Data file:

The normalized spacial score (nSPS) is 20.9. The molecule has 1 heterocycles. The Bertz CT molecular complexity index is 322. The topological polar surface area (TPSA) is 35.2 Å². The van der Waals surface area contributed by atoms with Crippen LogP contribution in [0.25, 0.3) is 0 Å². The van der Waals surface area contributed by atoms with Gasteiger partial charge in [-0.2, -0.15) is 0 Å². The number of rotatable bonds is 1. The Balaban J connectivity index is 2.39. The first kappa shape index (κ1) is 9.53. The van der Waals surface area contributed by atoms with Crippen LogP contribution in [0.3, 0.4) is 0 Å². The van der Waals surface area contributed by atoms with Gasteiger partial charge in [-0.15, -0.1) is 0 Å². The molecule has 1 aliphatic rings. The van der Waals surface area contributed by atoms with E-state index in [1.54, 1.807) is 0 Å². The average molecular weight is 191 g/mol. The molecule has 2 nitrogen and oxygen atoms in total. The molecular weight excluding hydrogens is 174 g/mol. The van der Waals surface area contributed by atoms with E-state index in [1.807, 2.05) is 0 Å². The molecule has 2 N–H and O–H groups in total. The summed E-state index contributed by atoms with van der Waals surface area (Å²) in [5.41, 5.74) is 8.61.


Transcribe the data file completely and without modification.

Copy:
The normalized spacial score (nSPS) is 20.9. The molecule has 1 heterocycles. The Bertz CT molecular complexity index is 322. The topological polar surface area (TPSA) is 35.2 Å². The van der Waals surface area contributed by atoms with Crippen LogP contribution in [0.25, 0.3) is 0 Å². The van der Waals surface area contributed by atoms with Gasteiger partial charge in [-0.2, -0.15) is 0 Å². The number of rotatable bonds is 1. The Balaban J connectivity index is 2.39. The first kappa shape index (κ1) is 9.53. The van der Waals surface area contributed by atoms with Crippen LogP contribution in [0.3, 0.4) is 0 Å². The van der Waals surface area contributed by atoms with Gasteiger partial charge in [-0.15, -0.1) is 0 Å². The molecule has 1 aliphatic rings. The van der Waals surface area contributed by atoms with E-state index in [1.54, 1.807) is 0 Å². The average molecular weight is 191 g/mol. The molecule has 2 nitrogen and oxygen atoms in total. The molecular weight excluding hydrogens is 174 g/mol. The van der Waals surface area contributed by atoms with E-state index in [1.807, 2.05) is 0 Å². The molecule has 2 N–H and O–H groups in total. The summed E-state index contributed by atoms with van der Waals surface area (Å²) in [5.41, 5.74) is 8.61.